How Bunts became Hindus is an interesting article by Mr. Sharath K Shetty published in Facebook group Bunts Community Worldwide. His research seeks answers to the definition of Hindus and why Bunts needed to historically start worshipping Vedic Gods. This article is being reproduced with permission from the author.
Though Bunts became Hindus overtime, they are well known for their abilities to live harmoniously along with people from other religions like Muslims, Christians and Jains. Tulunadu region has seen the reigns of several Jain rulers, most of whom were benevolent in nature and tolerant to all religions.
While growing around the Bootha Aradhane and Naga Aradhane practices in my native, I often wondered about the complete disconnect between Vedic gods and Tulu bootha/deities (the fundamental question of How Bunts became Hindus). Recently when I was reading Wendy Doniger’s The Hindus: An Alternative History, I discovered that the term “Hindus” was adopted by most Indians in the recent centuries. Intrigued by this, I sent three specific questions to the only historian I know, Dr.Krishnananda Hegde. He has written a well-researched book on History of Bunts, and would be the right person to answer “How Bunts became Hindus”.
Here are my questions and his answers:
Did Bunts consider themselves Hindus before the British rule?
Nobody, not even the Brahmins, considered themselves as Hindus before the British rule. As you rightly pointed out, Hindu is an inclusive term in the geographic context. Greeks of the 3rd century B.C. called everybody living in the vicinity of the Indus River as Hindus. (They could not pronounce S, so Sindhu became Hindu.) The word Hindu was first used by European writers in the first half of the 19th century to denote worshippers of Vedic gods. Indian socio-religious reformers of the period (you know who they were) clung to this term. For the British, this became a political convenience. The fundamentalists of the 1930s embraced it as a talisman.
Bunts never considered themselves as Hindus. They bracketed themselves with the rulers, Hoysalas, Vijayanagara emperors, Keladi Nayakas. That was because of political reasons. They were after all intermediaries between the ruling class and the working class. As a result, they became worshippers of Vaishnava and Shaiva cults in succession, depending on the religious leanings of the rulers. That is why you see Bunts worshipping Shiva and Durga at some places and Vishnu at other places. Bunts were primarily worshippers of agricultural deities. They have never abandoned this tendency even to this day.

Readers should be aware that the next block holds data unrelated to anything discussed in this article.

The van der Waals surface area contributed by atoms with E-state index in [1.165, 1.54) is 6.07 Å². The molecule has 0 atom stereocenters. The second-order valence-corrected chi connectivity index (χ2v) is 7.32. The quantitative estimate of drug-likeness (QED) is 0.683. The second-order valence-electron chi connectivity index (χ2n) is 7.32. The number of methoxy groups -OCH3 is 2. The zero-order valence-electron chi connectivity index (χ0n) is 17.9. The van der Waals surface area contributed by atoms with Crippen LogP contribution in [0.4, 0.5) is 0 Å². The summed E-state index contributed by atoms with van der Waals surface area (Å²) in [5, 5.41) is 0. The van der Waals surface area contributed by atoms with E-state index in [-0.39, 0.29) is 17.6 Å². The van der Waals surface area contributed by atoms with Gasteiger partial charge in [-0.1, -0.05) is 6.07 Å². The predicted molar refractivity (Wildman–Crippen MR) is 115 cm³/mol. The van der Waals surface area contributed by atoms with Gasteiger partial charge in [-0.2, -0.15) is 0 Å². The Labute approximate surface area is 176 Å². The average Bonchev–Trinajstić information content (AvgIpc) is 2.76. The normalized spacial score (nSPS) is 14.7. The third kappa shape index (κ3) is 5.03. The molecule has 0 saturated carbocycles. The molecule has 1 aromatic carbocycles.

Did Bunts worship Vedic gods prior to Vijayanagara rule?
No. Never. Hoysala Dannayakas (governors) did not bother much about Bunts since they were embroiled with the spectre of Muslim aggression. But Vijayanagar Dannayaks did care for the Bunts. The pillager rulers of Keladi dynasty also used to suck their blood. So to please them, a number of Shiva temples came up in the land of the Bunts.
The concept of Bootha Aradhane and Naga Aradhane are clearly not part of Hindu traditions or mythology. How do religious Bunts reconcile between pagan Boothas and Vedic gods?
How Bunts became Hindus?
Bunts, being an energetic clan, were assigned leadership role in society. They always possessed excellent man-management skills. They had, first and foremost, to get along with their rulers, be they Shaivites or Vaishnavites. At the same time, they had to stick to their traditional faiths – the worship of agricultural deities. They had to keep the working classes under full control. So they were in the forefront of deity worship. This was a politico-economic necessity of the good old days. Bunt society evolved out of this context. That is the reason why Bunts worship both Vedic gods (Vishnu/Shiva) and Pagan Boothas. And the British categorised us as Hindus.